We now have a chemistry Google Apps Scripts spreadsheet to keep track of which inputs are allowed for all the available services, along with information about the output, creator and description. We also keep track of requests and plans for new scripts, marked as "pending" under the status field.

Surprisingly, pasting images "as values" within a Google Spreadsheet cell does not ensure that they will appear consistently - often the cells are just blank upon loading. This makes the idea of using an embedded sheet to display reaction schemes within a wiki lab notebook page not practical. However, using the scripts and a template to generate the scheme by just typing the name, SMILES or CSID for the reactants and product is a very efficient way to generate a consistent look for schemes within a notebook. It only requires a final step of taking the image of the screen and cropping using Paint. For example, here is a scheme thus generated for UC-EXP269.

Taking into account all of these factors, the reaction template sheet we provide does not have by default any scripts running within cells (except for the images). However, it is set up to quickly adapt to other reactions for planning amounts of reactants (by weight or volume), calculating concentrations, yields, melting points (experimental and predicted), solubilities, links to ChemSpider, 2D rendering of structures (including full schemes) and links to interactive NMR spectra using ChemDoodle. It simply requires users to hit one of the 3 drop-down menus (gChem, gCDK or gONS) and select the appropriate script for a particular cell.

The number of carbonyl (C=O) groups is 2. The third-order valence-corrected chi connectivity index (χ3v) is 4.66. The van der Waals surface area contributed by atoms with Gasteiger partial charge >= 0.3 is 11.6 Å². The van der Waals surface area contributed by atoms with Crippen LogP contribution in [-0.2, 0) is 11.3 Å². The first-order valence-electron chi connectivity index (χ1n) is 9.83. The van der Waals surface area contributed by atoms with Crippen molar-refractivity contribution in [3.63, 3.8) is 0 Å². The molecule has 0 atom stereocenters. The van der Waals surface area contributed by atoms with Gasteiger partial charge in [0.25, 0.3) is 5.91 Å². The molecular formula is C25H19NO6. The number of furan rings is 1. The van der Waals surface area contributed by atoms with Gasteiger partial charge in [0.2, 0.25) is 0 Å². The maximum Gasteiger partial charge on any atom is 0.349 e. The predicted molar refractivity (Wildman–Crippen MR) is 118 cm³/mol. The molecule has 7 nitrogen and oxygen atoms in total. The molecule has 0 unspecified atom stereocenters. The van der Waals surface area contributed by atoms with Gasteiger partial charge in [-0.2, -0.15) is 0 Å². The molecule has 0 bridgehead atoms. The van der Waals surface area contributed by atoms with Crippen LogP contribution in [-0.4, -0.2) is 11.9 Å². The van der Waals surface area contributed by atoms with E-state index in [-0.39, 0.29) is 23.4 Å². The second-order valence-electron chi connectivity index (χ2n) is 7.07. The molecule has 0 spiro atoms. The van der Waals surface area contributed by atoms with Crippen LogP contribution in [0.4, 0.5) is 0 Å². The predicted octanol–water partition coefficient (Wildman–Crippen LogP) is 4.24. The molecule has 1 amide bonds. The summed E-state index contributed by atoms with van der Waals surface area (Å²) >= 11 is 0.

Even if the user does not want to use this particular reaction template it still makes sense to make a copy of the template sheet because it is an easy way to copy all of the necessary Google Script without opening the editor.

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Friday, July 01, 2011

Open Notebook Science Talk at HUBbub 2011

On April 6, 2011 I presented at the HUBzero Conference in Indianapolis on "Open Notebook Science: Does Transparency Work?".
This presentation will first describe Open Notebook Science, the practice of making the laboratory notebook and all associated raw data available to the public in real time. Examples of current applications in organic chemistry - solubility and chemical reactions - will be detailed. Key details of the current technical implementation will be described and possible applicability to nanotechnology projects will be explored. Finally, the implications for Intellectual Property protection, claims of priority, subsequent publication in peer reviewed journals and the eventual automation of the scientific process will be explored.
The organizers did a great job in making the recording available as either a video or audio podcast.

I learned a great deal at the conference about how researchers from various fields use the HUBzero software to manage and share their data. As described on their website:
HUBzero® is a platform used to create dynamic web sites for scientific research and educational activities. With HUBzero, you can easily publish your research software and related educational materials on the web.
Although the system is not primarily designed for completely Open sharing, I did get the impression that for some applications there was significant interest in making data and processes more Open. There is certainly an enthusiastic user community around HUBzero - check out the recordings for some of the other talks here.